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|3 초||128 MB||122||26||19||17.117%|
Byteasar travels from Bitingham to Byteburg. He wants to visit some must-see sites along the way, including some interesting monuments, fine restaurants, and numerous other tourist attractions. The order, which he visits the places in, is not entirely unimportant. For example, Byteasar would rather not climb the peaky tower of the Bitfork Castle right after a lavish dinner in Digitest, and, likewise, he would drop in to Zip City (called by some Sip City) for a cup of the famous Compresso coffee after dinner, rather than before. Luckily, his tour is, to some extent, flexible and he can choose between some orders. As a result of horrendous petrol prices, he'd like to follow the shortest possible route, for economy's sake. Be a good friend and help him determine the length of the shortest path that meets his requirements.
The system of roads consists of n sites and m roads connecting them. The sites are numbered from 1 to n, and so are the roads (from 1 to m). Each road links a pair of different sites and is bidirectional. Different roads meet only at sites (which are their endpoints) and do not cross outside the sites, thanks to a clever system of flyovers and tunnels. Each road has a certain length. A pair of sites can be connected directly by at most one road, though there can be many paths consisting of at least two direct roads between them.
Let k denote the number of sites Byteasar wants to visit. Bitingham has number 1 in the numbering, Byteburg has number n, and the sites Byteasar wants to visit have numbers 2,3,…,k+1.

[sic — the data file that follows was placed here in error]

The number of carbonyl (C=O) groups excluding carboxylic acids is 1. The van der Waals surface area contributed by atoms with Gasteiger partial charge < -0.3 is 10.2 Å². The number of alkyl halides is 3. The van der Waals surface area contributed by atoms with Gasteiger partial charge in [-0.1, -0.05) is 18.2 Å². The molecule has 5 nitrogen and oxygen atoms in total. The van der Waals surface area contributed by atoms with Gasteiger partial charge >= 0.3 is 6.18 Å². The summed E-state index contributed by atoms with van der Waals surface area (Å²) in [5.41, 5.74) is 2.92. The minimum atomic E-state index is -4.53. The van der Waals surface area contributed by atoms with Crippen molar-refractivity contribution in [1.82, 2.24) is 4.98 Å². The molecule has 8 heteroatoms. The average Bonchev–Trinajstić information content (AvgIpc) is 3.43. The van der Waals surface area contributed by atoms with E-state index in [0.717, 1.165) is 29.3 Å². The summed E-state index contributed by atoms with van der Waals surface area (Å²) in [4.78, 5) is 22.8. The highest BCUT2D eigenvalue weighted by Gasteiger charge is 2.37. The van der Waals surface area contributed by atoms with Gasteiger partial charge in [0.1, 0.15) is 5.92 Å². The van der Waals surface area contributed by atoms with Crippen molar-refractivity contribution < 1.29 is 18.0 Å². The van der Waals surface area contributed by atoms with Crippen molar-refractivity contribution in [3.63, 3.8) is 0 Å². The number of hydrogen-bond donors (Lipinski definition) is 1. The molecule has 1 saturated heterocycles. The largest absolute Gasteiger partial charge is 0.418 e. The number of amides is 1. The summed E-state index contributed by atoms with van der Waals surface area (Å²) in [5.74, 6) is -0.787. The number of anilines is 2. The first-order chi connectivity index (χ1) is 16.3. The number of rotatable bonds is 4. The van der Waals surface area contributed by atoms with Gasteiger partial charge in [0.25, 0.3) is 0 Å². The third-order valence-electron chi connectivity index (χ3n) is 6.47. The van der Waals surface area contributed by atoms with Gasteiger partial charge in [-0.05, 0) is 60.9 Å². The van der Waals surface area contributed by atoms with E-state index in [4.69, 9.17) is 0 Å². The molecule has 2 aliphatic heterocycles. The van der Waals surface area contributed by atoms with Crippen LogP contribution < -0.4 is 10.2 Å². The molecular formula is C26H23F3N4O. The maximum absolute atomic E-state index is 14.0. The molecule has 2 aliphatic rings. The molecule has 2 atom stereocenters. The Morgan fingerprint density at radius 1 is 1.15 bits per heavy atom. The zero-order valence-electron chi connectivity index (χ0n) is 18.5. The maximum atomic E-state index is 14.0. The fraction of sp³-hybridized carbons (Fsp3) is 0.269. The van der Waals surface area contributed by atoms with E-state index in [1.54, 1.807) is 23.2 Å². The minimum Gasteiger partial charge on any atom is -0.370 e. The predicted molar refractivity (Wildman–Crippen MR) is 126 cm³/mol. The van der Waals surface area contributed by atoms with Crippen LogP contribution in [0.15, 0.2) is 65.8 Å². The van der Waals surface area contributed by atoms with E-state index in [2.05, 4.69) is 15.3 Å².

An exemplary system of roads is shown in the figure. Suppose Byteasar wants to visit the sites 2, 3, 4 and 5, and he would like to visit 2 before 3, and 4 and 5 after 3. Then the shortest route leads through sites 1, 2, 4, 3, 4, 5, 8 and its length is 19.
Note that the site 4 appears on the route both before and after the site 3. It is perfectly OK and means that Byteasar will not stop there before visiting site 3, since his requirements disallow it. He is, however, allowed to pass through the site 4 without stopping before visiting the site 3 - and this is exactly what he is going to do!
Write a programme that:
In the first line of the standard input there are three integers n, m and k, separated by single spaces, 2 ≤ n ≤ 20,000, 1 ≤ m ≤ 200,000, 0 ≤ k ≤ 20; furthermore, inequality k ≤ n-2 holds.
The following m lines contain the descriptions of the roads, exactly one in each line. The (i+1)’th line contains three integers pi, qi and li, separated by single spaces, 1 ≤ pi < qi ≤ n, 1 ≤ li ≤ 1,000.These numbers denote a road linking the sites pi and qi of length li. You can safely assume that for each set of test data it is possible to get from Bitingham to Byteburg and each of the sites Byteasar wants to visit.
In the (m+1)’th line there is one integer g, (0 ≤ g ≤k⋅(k-1)/2}). It is the number of restrictions regarding the order in which Byteasar wants to visit the sites of his selection. These restrictions are given in the following g lines, one in each line. The (m+i+1)’th line contains two integers ri and si separated by a single space, 2 ≤ ri ≤ k+1, 2 ≤ si ≤ k+1, ri≠si. The pair ri and si means that Byteasar wants to visit the site ri before visiting the site si. It does not, however, prevent him from passing through si before visiting ri nor passing through ri after having visited si. He is free to do so, as long as he does not stop by and visit the tourist attractions. It is guaranteed that for each set of test data at least one order of visiting the selected sites while satisfying all the restrictions exists.
In the first and only line of the standard output one integer should be written, i.e. the length of the shortest path from Bitingham to Byteburg passing in a proper order through all the sites Byteasar has selected.
8 15 4 1 2 3 1 3 4 1 4 4 1 6 2 1 7 3 2 3 6 2 4 2 2 5 2 3 4 3 3 6 3 3 8 6 4 5 2 4 8 6 5 7 4 5 8 6 3 2 3 3 4 3 5